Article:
In the case of Swami Ramdev & Anr. vs. Facebook, Inc & Ors. the Delhi High Court on October 23, 2019 held that Indian courts can issue orders to internet intermediaries like Facebook Inc., Google Inc. and Twitter to take down defamatory content published by users on the intermediaries’ platforms on a global basis.  There is an article from Indus Law discussing the case which is now under appeal.

The LSE Media Policy Project Blog has analysed the usage of Whatsapp in misinformation spreading and the encouragement of mob violence in India.

India Legal reports on the current progress of the Personal Data Protection Bill 2018 and Citizenship (Amendment) Bill 2016. Both Bills are due to be discussed before the end of the Parliamentary session on 13 December 2019 and make critical data protection oriented changes to the law.


Reuters has covered Indonesia’s recent efforts to establish a data protection law.


 The Irish Times reports the case of Higgins v Irish Aviation Authority, a jury has awarded defamation damages of €387,000 to a pilot after the defendant admitted that emails it had sent were defamatory and made an offer of amends.

The Justice Minister has said that he hopes to present proposals for reform of defamation law in Ireland in Spring 2020.  Speaking at the same conference Professor David Kenny suggested that juries should no longer be allowed to assess defamation damages.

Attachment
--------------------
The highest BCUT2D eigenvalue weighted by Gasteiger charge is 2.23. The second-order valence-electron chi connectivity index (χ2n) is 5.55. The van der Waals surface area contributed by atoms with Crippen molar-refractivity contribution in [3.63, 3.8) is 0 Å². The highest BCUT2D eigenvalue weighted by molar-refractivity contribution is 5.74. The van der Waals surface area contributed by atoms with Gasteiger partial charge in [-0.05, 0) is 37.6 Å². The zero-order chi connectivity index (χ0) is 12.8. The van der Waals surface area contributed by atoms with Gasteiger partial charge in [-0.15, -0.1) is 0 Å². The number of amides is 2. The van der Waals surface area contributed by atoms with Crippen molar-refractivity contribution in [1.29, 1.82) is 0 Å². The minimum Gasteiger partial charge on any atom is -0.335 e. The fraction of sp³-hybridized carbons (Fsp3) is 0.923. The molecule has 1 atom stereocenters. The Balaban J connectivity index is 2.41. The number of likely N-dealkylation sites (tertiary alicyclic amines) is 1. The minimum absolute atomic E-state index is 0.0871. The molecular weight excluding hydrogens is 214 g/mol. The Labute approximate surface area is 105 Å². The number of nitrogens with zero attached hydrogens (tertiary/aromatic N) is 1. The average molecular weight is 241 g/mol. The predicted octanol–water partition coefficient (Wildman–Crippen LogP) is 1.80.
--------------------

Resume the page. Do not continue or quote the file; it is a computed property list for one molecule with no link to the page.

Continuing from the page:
Quartz Africa comments on how Kenya is looking to implement a new EU-style data protection law.

United States

In South Carolina the case of Charleston City Paper has confirmed libel law principles, Blog Law Online comments.

Internet cases has considered whether the Computer Fraud and Abuse Act covers Facebook hacking that causes emotional distress for recoverability purposes.

Research and Resources

Next Week in the Courts

The closing submissions in the case of Turley v Unite the Union will be heard by Nicklin J on Tuesday 19 November 2019.


The following reserved judgments after public hearings in media and information law case is outstanding:

W M Morrison Supermarkets plc v Various Claimants, heard 6 and 7 November 2019 (Lady Hale and Lords Reed, Kerr, Hodge and Lloyd-Jones)

Please let us know if there are other reserved judgments which should be added to this list.

This Round Up was compiled by Suneet Sharma a junior legal professional with a particular interest and experience in media, information and privacy law.